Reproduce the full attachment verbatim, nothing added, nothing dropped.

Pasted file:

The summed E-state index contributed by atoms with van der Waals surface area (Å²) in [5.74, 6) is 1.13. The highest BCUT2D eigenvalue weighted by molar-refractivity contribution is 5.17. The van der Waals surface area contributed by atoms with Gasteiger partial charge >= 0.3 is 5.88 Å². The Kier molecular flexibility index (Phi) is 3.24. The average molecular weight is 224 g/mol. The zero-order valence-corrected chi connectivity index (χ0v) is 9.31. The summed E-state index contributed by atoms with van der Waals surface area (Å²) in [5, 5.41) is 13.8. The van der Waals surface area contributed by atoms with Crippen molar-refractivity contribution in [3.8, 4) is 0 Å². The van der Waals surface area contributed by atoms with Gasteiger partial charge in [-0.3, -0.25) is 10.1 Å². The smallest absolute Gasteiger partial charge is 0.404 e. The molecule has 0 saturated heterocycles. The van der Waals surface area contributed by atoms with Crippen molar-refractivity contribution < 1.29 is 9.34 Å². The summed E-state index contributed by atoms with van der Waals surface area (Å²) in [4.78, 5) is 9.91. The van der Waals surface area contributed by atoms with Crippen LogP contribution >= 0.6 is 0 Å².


The summed E-state index contributed by atoms with van der Waals surface area (Å²) in [5.74, 6) is 1.13. The highest BCUT2D eigenvalue weighted by molar-refractivity contribution is 5.17. The van der Waals surface area contributed by atoms with Gasteiger partial charge >= 0.3 is 5.88 Å². The Kier molecular flexibility index (Phi) is 3.24. The average molecular weight is 224 g/mol. The zero-order valence-corrected chi connectivity index (χ0v) is 9.31. The summed E-state index contributed by atoms with van der Waals surface area (Å²) in [5, 5.41) is 13.8. The van der Waals surface area contributed by atoms with Crippen molar-refractivity contribution in [3.8, 4) is 0 Å². The van der Waals surface area contributed by atoms with Gasteiger partial charge in [-0.3, -0.25) is 10.1 Å². The smallest absolute Gasteiger partial charge is 0.404 e. The molecule has 0 saturated heterocycles. The van der Waals surface area contributed by atoms with Crippen molar-refractivity contribution < 1.29 is 9.34 Å². The summed E-state index contributed by atoms with van der Waals surface area (Å²) in [4.78, 5) is 9.91. The van der Waals surface area contributed by atoms with Crippen LogP contribution >= 0.6 is 0 Å².